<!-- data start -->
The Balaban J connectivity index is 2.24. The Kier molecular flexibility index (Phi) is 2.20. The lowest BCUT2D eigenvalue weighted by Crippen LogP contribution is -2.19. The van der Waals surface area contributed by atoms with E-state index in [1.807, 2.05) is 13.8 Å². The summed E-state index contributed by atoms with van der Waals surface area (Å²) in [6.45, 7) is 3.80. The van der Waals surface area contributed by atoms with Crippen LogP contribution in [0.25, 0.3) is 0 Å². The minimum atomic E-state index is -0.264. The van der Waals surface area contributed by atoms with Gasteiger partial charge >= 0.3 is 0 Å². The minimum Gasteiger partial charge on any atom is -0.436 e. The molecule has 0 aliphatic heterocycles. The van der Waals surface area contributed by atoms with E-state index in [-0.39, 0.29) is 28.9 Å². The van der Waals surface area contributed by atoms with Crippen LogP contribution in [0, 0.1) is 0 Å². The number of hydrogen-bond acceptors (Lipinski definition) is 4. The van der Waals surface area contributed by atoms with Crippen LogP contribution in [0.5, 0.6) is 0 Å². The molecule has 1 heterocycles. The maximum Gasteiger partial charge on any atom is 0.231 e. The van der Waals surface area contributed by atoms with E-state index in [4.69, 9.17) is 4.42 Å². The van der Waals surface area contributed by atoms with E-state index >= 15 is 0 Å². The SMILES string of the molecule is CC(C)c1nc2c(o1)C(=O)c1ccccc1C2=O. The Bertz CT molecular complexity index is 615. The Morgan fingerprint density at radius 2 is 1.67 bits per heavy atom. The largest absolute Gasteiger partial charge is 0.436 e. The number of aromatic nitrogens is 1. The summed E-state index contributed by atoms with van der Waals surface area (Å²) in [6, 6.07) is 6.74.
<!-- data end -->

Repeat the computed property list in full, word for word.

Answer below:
The Balaban J connectivity index is 2.24. The Kier molecular flexibility index (Phi) is 2.20. The lowest BCUT2D eigenvalue weighted by Crippen LogP contribution is -2.19. The van der Waals surface area contributed by atoms with E-state index in [1.807, 2.05) is 13.8 Å². The summed E-state index contributed by atoms with van der Waals surface area (Å²) in [6.45, 7) is 3.80. The van der Waals surface area contributed by atoms with Crippen LogP contribution in [0.25, 0.3) is 0 Å². The minimum atomic E-state index is -0.264. The van der Waals surface area contributed by atoms with Gasteiger partial charge >= 0.3 is 0 Å². The minimum Gasteiger partial charge on any atom is -0.436 e. The molecule has 0 aliphatic heterocycles. The van der Waals surface area contributed by atoms with E-state index in [-0.39, 0.29) is 28.9 Å². The van der Waals surface area contributed by atoms with Crippen LogP contribution in [0, 0.1) is 0 Å². The number of hydrogen-bond acceptors (Lipinski definition) is 4. The van der Waals surface area contributed by atoms with Crippen LogP contribution in [0.5, 0.6) is 0 Å². The molecule has 1 heterocycles. The maximum Gasteiger partial charge on any atom is 0.231 e. The van der Waals surface area contributed by atoms with E-state index in [4.69, 9.17) is 4.42 Å². The van der Waals surface area contributed by atoms with E-state index >= 15 is 0 Å². The SMILES string of the molecule is CC(C)c1nc2c(o1)C(=O)c1ccccc1C2=O. The Bertz CT molecular complexity index is 615. The Morgan fingerprint density at radius 2 is 1.67 bits per heavy atom. The largest absolute Gasteiger partial charge is 0.436 e. The number of aromatic nitrogens is 1. The summed E-state index contributed by atoms with van der Waals surface area (Å²) in [6, 6.07) is 6.74.